Cuisine and Culture: UNESCO puts Armenian harisa on list of Turkish national dishes

Cuisine and Culture: UNESCO puts Armenian harisa on list of Turkish national dishes


One of the most popular dishes of the Armenian ethnic cuisine – harisa – has appeared this week on the UNESCO list of world heritage as a Turkish national dish called Keshkesk. The news has outraged many in Armenia.

Sedrak Mamulyan, heading Development and Preservation of the Armenian Culinary Traditions NGO, says harisa can absolutely not be Turkish.

“We have had two kinds of harisa: the harisa itself and kashika, which has been transformed by the Turks into keshkesh. Kashika is cooked in a tonir (cylindrical clay oven), and the fact that only Armenians have had in-ground tonirs excludes the possibility of this dish being Turkish. Turks never had tonirs,” he says.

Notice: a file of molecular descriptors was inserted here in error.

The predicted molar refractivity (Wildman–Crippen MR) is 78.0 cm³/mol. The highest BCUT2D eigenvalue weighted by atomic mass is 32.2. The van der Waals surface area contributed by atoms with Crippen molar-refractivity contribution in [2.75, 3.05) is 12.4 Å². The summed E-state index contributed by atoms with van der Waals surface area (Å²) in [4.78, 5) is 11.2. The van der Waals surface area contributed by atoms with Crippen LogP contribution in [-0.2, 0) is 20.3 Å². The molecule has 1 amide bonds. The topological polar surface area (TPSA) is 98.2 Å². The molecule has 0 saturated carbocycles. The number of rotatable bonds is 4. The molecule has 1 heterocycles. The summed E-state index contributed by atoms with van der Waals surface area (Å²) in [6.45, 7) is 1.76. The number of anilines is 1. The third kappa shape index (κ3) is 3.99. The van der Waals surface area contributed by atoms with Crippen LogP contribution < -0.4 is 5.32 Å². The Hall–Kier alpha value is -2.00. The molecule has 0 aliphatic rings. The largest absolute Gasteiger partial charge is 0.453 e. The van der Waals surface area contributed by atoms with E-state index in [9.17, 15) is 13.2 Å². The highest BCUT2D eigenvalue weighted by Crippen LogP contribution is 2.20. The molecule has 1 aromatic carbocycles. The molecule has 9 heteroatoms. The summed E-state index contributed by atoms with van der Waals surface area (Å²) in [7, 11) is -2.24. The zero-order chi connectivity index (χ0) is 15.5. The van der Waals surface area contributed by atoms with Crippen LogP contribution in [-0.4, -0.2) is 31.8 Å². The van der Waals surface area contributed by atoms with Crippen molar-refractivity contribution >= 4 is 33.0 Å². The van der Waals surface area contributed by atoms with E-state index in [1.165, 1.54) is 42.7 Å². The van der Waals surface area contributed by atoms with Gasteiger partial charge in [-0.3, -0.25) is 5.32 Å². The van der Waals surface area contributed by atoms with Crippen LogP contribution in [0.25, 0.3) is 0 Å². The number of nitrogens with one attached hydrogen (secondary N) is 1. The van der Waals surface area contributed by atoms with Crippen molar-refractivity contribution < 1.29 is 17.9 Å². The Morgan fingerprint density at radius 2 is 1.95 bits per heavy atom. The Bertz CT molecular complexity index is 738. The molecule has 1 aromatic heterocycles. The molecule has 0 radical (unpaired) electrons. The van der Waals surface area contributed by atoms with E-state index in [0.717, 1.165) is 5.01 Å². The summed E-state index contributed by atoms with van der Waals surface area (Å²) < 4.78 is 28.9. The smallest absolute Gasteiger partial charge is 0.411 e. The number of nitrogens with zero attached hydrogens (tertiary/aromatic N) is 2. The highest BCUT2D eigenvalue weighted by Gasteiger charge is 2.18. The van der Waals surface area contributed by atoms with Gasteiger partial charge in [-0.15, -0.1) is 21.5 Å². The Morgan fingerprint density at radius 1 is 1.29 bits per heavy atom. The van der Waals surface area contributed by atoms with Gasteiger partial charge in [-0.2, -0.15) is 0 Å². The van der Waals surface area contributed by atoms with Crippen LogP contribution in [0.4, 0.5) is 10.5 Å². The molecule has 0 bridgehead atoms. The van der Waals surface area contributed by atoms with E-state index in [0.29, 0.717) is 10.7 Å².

Kashika is mutton (or chicken) and wheat cooked together in a jar in a tonir semi-buried or built in the ground (the heat is traditionally generated by charcoal or wood fire, burning within the tonir itself, thus exposing the food to live-fire giving a peculiar taste), whereas harisa is cooked in above-ground ovens, and have to be stirred constantly (for hours) until it’s cooked. The name “harisa“ derives from the Armenian word for stir - “harel” .

Mamulyan says pagan Armenians made tonirs in resemblance with the setting sun “going into the ground” (Sun being the main deity) and Armenian women even bowed to the tonir before starting to bake bread or cook something in it.

“Tonir Fest” will be held next summer, on August 11, for the Navasard holiday (the old Armenian “New Year”, which was dedicated to 7 Armenian pagan gods), featuring dishes cooked in this forefather of the modern oven.